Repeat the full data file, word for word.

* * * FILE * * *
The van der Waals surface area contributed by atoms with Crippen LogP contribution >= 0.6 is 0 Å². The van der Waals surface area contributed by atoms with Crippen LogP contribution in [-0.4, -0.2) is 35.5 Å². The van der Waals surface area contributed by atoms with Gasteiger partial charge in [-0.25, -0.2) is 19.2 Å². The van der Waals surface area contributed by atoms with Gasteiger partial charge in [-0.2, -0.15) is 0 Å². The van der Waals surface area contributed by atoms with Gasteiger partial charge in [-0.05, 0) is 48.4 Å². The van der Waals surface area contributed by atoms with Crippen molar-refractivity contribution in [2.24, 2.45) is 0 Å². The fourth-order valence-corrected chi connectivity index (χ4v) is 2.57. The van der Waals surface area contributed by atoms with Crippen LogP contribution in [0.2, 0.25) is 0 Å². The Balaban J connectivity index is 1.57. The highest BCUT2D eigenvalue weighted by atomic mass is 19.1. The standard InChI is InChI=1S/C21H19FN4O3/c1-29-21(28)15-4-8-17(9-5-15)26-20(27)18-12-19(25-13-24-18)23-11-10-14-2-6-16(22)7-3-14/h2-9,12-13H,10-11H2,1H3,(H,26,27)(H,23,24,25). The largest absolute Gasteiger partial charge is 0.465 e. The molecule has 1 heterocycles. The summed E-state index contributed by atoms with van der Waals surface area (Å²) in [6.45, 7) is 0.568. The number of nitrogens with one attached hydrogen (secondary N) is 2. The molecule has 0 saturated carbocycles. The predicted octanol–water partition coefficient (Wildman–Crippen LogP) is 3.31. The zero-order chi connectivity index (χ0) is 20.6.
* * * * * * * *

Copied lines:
The van der Waals surface area contributed by atoms with Crippen LogP contribution >= 0.6 is 0 Å². The van der Waals surface area contributed by atoms with Crippen LogP contribution in [-0.4, -0.2) is 35.5 Å². The van der Waals surface area contributed by atoms with Gasteiger partial charge in [-0.25, -0.2) is 19.2 Å². The van der Waals surface area contributed by atoms with Gasteiger partial charge in [-0.2, -0.15) is 0 Å². The van der Waals surface area contributed by atoms with Gasteiger partial charge in [-0.05, 0) is 48.4 Å². The van der Waals surface area contributed by atoms with Crippen molar-refractivity contribution in [2.24, 2.45) is 0 Å². The fourth-order valence-corrected chi connectivity index (χ4v) is 2.57. The van der Waals surface area contributed by atoms with Crippen LogP contribution in [0.2, 0.25) is 0 Å². The Balaban J connectivity index is 1.57. The highest BCUT2D eigenvalue weighted by atomic mass is 19.1. The standard InChI is InChI=1S/C21H19FN4O3/c1-29-21(28)15-4-8-17(9-5-15)26-20(27)18-12-19(25-13-24-18)23-11-10-14-2-6-16(22)7-3-14/h2-9,12-13H,10-11H2,1H3,(H,26,27)(H,23,24,25). The largest absolute Gasteiger partial charge is 0.465 e. The molecule has 1 heterocycles. The summed E-state index contributed by atoms with van der Waals surface area (Å²) in [6.45, 7) is 0.568. The number of nitrogens with one attached hydrogen (secondary N) is 2. The molecule has 0 saturated carbocycles. The predicted octanol–water partition coefficient (Wildman–Crippen LogP) is 3.31. The zero-order chi connectivity index (χ0) is 20.6.